LLAW1005 & LLAW1006 Law of Tort I & II

1.1 Course details

Course code: LLAW1005 and LAW1006
Course name: Law of Tort I & II
Programme offered under: LLB Programme
Semester: Full year
Designated research course: Not applicable
Specialization: Not applicable
Prerequisites / Co-requisites: No
Course offered to non-law students: No
Credit point value: 6 credits + 6 credits

1.2 Course description

This course introduces students to the tort law system and the general and particularized principles of tort liability. The course begins with a critical examination of the social and economic functions of the tort system. It then proceeds to an examination of the leading case law and principles in the main tort actions, beginning with a detailed analysis of the predominant tort, negligence. Important negligence-related concepts such as vicarious liability, joint and several liability, contribution and limitation of action are considered, as well as the principle remedy for negligence, that of damages for personal injury and death. Torts closely related to negligence such as occupiers’ liability and breach of statutory duty are also studied, as are the tort-related no-fault accident compensation schemes for work-related injury and disease. The course then proceeds to a study of trespassory torts, those torts that cause injury or interference through intentional conduct, and the remedies available. Torts causing damage to or interference with property and their remedies are then considered, including trespass to land, nuisance and Rylands v. Fletcher. The course concludes with an examination of and the remedies for the torts that protect reputation, principally, defamation.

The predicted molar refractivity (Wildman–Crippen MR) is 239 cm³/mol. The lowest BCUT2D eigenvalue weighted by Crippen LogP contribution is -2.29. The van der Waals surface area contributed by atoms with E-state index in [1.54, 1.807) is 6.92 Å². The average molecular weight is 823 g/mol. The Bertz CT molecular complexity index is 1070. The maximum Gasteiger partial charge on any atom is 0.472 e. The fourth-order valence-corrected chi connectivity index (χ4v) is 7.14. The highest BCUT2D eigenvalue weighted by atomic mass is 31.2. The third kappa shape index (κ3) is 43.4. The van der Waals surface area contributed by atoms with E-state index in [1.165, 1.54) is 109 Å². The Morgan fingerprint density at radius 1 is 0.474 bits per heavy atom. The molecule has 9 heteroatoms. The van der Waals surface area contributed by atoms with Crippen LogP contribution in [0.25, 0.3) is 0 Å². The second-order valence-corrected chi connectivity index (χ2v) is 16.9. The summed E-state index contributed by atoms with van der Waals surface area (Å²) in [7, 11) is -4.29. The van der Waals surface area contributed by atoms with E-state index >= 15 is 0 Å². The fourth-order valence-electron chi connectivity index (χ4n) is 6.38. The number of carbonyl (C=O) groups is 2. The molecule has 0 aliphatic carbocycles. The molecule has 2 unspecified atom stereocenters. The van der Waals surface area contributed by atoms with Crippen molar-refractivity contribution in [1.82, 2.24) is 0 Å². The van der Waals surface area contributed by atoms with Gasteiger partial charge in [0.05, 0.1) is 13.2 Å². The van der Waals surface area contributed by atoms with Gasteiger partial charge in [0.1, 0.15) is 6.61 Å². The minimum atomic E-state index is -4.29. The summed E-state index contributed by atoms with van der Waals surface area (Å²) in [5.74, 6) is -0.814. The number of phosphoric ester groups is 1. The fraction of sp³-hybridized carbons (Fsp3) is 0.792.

This course aims to provide a solid grounding in the functions and principles of tort law, the ability to think critically about tort law, and the ability to conduct independent legal research and provide meaningful legal analysis of tort law problems. Through carefully designed learning activities, the course aims to nurture in students the ability to identify tort law issues in the unflagged tort-related events of daily life, and to engage in the independent legal analysis of such unflagged tort-related events.

Students interested in finding out more about the course are free to contact Professor Rick Glofcheski (rick.glofcheski@hku.hk) or Dr David Kwok (davkwok@hku.hk).

1.3 Course teachers

Name E-mail address Office Consultation
Course convenor / tutor (first semester) Rick Glofcheski rick.glofcheski@hku.hk CCT 305 By email
Course convenor (second semester) / tutor (first semester) David Kwok davkwok@hku.hk CCT 814 By email
Course tutor  (first and second semester) Josiah Chan josiah@graduate.hku.hk N/A By email
Course tutor  (first and second semester) Adrian Lo adrianyylo@gmail.com N/A By email
Course tutor  (first and second semester) Cordelia Yeung cyeung@alsc.hk N/A By email
Course tutor (first and second semester) Christy Wong christywong@siroswald.com N/A By email
Course tutor (second semester) Tessa Chan tessachantc@gmail.com N/A By email
Course tutor (second semester) Francis Chung francis.hochaichung@gmail.com N/A By email
Course tutor (second semester) Jerry Tam jerrytam@connect.hku.hk N/A By email


2.1 Course Learning Outcomes (CLOs) for this course

CLO 1 Explain the most important and commonly litigated torts, their constituent elements and the function they perform within the legal system.

CLO 2 Explain basic tort theory and criticism, the functions of tort law, what it is that tort law seeks to achieve in the context of society and its institutions, including the economic system, and be able to assess it against possible alternatives.

CLO 3 Conduct basic legal research, analysis and argument such that, when presented with a legal fact problem, possibly involving a tort you have never studied, you can, independently and without supervision, provide a legal opinion based on appropriate and cogent legal analysis.